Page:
“Dividing headquarter functions among multiple offices allows companies to more precisely leverage talent no matter where it might be located,” says Levy. “It can aid agility by facilitating faster responses to local business conditions.”
But Levy warns that it can also lead to a kind of ‘analysis paralysis’where leaders in different geographies can’t align on priority decisions and activities. There is also the risk that it might slow the overall company down by adding an additional layer of activity to normally routine workflows.
“Companies that go this route must be methodical about implementing tools and processes to drive cross-site collaboration,” he says. “Without this kind of framework in place, a company that divides such functions among more than one site risks creating multiple silos of knowledge and activity – which will ultimately undermine organizational effectiveness.”
It’s the Service that Counts
There is little evidence that clients will avoid organizations that have more complex corporate structures. In fact, the cultural discrimination that can come from ignorance is usually dispelled once a service provider proves its capabilities – no matter its origin or structure. Today, for example, no one questions the capabilities of the Indian provider Tata Consultancy Services (TCS), which has its headquarters in Mumbai and delivery centers in Argentina, Brazil, Chile, Colombia, Ecuador, Mexico, and Peru.
“The rush toward bulked-up, global conglomerates has dampened the value of strict adherence to a national or cultural identity,” says Levy.“It ensures greater levels of acceptance no matter the geography, and minimizes the potential for pushback based on non-mainstream cultural mores.”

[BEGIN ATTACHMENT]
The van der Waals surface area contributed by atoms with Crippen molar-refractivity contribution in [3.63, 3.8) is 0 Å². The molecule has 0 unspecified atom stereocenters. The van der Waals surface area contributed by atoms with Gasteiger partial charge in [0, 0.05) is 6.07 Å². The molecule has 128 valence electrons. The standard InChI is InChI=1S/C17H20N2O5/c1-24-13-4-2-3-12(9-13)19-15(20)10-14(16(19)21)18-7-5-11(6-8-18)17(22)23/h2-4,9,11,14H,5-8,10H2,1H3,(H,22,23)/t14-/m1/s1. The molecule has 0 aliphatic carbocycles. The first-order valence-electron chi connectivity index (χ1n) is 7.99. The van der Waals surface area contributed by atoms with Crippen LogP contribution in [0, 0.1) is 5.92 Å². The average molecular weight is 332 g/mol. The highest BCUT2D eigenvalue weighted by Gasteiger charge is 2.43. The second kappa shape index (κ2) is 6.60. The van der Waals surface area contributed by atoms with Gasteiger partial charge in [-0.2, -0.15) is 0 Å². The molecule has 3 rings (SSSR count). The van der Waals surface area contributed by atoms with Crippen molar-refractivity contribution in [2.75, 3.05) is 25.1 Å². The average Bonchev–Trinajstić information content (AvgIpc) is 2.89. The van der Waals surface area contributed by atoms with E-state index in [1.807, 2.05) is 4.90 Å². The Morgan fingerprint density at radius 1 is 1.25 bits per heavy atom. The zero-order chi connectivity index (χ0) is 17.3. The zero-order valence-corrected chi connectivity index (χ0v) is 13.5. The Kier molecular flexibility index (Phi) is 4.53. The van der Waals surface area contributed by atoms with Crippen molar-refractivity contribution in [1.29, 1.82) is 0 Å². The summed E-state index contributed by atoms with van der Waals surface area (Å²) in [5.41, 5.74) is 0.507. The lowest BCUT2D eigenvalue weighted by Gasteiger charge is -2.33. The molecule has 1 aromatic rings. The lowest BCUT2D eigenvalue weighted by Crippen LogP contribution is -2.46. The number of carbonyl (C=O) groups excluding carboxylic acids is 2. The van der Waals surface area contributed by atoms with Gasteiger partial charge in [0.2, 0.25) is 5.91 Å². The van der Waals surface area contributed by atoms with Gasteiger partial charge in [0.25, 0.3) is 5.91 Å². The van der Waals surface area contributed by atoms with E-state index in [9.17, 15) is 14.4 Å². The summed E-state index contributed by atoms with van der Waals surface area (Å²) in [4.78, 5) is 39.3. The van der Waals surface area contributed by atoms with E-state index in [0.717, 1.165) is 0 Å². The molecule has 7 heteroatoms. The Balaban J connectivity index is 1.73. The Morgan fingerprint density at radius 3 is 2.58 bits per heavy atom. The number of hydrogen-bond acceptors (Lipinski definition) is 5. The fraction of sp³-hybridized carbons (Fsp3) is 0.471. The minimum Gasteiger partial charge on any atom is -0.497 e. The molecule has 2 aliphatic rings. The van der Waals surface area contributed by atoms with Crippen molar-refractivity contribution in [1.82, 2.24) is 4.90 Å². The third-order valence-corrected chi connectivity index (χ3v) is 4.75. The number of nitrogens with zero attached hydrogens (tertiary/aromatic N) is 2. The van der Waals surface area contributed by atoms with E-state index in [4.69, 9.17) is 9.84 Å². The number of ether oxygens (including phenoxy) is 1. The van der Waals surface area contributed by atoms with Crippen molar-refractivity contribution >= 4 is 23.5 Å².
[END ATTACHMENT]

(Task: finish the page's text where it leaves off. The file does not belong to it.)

San Jose, CA-headquartered Cisco Systems saw this back in 1995. At that time the networking company began operations in Bangalore, India. In the ensuing years it has transferred more and more capabilities to India. Now, the Bangalore campus is home to Cisco’s Research and Development, IT, Services and customer support teams, with some C-level executives calling Bangalore home. Other big services firms, most notably IBM, have senior executives from around the world working out of a range of offices. No longer do customers demand that a company carry a national brand; instead, as was shown by Gallup over a decade ago, when looking at businesses across sectors, the focus is on the quality of the services and the knowledge of the employees.
“Once upon a time it might have been a significant issue for corporations or business entities to have a defined national or cultural identity,” says Levy.“In the pre-Internet era, supporting local businesses was seen as a powerful and resonant consumer behavior, and companies often built their entire marketing messages around locally-focused themes.”
But that is now less and less the case, allowing companies more flexibility in terms of their corporate structure. Even heavily branded corporations are splitting functions. Fiat, for example, which was resident in Italy for 115 years, is now paying its taxes in Britain, trading on the NYSE, and legally headquartered in the Netherlands – a favorite spot for those companies on the hunt for simple and undemanding legal requirements.